Photo: Dr. Laetitia Dablanc, 2014, USC/Metrofreight visit to Skechers DC, July 2014.
Skechers is an American shoe designer and distributor headquartered in California. In 2012, it opened a new distribution center in Moreno Valley, about 100 km from Los Angeles and close to interstate I-215, which connects to I-15, the major West Coast North/South highway. The 1.8 million square foot facility employs 700 people and was built and operated by Highland Fairview, a commercial real estate investment company specializing in the development of distribution centers. The distribution center covers American and European markets by fulfilling orders for most of Skechers’ 500 retail stores as well as online orders.
The majority of the products, mostly shoes, are delivered to the distribution center by maritime containers from the port of Los Angeles or Long Beach. Since most of the shoes are made in Asia (particularly China) Southern California is a highly suitable location to service the North American market in retail goods. About 40 containers per day are delivered to the facility and 60 trucks are exiting with deliveries to regional distribution centers or to intermodal rail terminals for long distance distribution to the Midwest or the East Coast. Considering the nature of the shoe retailing market, the throughput handled by the distribution center is relatively stable with peaks corresponding to the standard retail cycles.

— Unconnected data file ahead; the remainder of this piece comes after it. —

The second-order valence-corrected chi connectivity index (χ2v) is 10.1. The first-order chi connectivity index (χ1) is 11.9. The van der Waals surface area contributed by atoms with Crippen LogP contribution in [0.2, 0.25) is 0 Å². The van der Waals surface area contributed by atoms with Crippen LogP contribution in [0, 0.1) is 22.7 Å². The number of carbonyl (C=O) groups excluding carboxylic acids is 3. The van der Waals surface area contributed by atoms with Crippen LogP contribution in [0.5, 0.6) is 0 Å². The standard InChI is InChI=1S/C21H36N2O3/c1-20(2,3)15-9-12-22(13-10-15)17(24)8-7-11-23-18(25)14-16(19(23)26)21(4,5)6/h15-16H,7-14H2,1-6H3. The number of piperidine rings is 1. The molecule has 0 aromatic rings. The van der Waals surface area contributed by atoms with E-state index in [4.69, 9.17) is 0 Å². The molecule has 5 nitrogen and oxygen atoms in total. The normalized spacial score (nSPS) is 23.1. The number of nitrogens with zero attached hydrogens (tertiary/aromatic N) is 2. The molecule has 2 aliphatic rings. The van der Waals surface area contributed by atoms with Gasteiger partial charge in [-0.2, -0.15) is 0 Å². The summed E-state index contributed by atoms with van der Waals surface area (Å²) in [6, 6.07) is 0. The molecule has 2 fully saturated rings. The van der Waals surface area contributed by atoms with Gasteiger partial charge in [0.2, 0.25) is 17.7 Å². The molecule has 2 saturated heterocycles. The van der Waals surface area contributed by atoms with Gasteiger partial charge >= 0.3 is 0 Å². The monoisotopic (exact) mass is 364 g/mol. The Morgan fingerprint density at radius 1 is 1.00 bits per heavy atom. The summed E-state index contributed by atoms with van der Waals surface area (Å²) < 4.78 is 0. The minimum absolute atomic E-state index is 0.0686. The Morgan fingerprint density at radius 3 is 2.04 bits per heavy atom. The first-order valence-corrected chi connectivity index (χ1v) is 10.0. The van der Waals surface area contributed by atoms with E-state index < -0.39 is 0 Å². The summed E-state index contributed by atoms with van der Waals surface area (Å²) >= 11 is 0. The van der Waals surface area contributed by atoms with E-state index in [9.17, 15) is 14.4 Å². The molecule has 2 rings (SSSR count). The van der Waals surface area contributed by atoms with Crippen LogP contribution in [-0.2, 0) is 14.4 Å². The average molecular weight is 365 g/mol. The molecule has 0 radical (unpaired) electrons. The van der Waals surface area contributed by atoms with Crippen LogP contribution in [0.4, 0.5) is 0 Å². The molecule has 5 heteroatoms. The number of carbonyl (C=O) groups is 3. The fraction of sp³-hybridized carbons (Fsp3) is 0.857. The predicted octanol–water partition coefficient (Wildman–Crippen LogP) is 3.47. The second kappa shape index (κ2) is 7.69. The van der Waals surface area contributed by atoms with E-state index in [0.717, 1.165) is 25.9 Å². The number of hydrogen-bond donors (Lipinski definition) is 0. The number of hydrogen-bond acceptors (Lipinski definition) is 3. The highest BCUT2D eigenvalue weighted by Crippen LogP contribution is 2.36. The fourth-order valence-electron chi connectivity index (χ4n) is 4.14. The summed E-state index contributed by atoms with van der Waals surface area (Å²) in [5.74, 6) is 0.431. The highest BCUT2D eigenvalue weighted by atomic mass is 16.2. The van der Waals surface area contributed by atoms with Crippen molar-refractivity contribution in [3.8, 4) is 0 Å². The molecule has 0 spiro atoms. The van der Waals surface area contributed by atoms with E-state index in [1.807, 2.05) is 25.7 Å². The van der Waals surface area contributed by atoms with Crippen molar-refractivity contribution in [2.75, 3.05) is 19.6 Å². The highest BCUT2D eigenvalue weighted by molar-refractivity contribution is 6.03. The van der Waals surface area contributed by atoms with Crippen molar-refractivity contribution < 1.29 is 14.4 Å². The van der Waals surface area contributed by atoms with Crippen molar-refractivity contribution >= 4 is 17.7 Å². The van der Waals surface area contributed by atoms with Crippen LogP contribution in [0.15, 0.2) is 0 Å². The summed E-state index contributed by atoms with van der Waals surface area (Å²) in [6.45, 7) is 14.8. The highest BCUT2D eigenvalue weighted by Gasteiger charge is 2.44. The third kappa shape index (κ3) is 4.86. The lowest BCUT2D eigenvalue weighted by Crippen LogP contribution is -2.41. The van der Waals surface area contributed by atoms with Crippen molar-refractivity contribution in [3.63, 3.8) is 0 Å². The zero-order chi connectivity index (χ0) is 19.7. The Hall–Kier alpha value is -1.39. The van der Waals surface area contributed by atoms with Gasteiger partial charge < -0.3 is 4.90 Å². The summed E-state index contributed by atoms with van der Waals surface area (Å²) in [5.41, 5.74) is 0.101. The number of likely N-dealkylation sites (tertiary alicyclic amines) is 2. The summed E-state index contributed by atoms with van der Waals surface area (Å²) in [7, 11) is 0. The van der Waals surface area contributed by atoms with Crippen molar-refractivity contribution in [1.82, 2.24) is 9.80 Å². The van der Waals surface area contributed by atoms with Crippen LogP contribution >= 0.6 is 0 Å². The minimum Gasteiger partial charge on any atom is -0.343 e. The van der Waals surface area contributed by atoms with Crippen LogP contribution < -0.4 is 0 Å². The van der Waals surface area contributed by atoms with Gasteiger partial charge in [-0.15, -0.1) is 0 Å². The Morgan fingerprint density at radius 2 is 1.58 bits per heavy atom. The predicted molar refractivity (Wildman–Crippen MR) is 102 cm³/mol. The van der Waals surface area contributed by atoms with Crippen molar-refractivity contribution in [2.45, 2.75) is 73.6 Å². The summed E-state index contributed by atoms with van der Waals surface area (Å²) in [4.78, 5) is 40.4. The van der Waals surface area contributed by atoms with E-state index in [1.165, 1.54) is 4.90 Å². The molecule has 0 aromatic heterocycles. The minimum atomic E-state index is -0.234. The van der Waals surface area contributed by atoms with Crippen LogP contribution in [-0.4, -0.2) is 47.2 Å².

The distribution center acts as an automated cross-docking facility. On one side maritime containers are brought and unstuffed of boxes usually containing 12 to 24 pairs of shoes. These boxes are then brought by conveyor belts to automated high storage racks (see above photo) that are designed to increase the speed of each storage and pickup movement. This requirement has incited the construction of a facility which is the equivalent of a five floor building. Therefore, densification is the outcome of automation. For outbound logistics, specific store orders are assembled automatically as individual boxes are picked from the high storage racks, conveyed, and then floor loaded in trucks. Floor loading is the preferred method because boxes filled with shoes do not weight much and take a fair amount of volume; more cargo can thus be carried in such a way, compensating for the additional labor costs.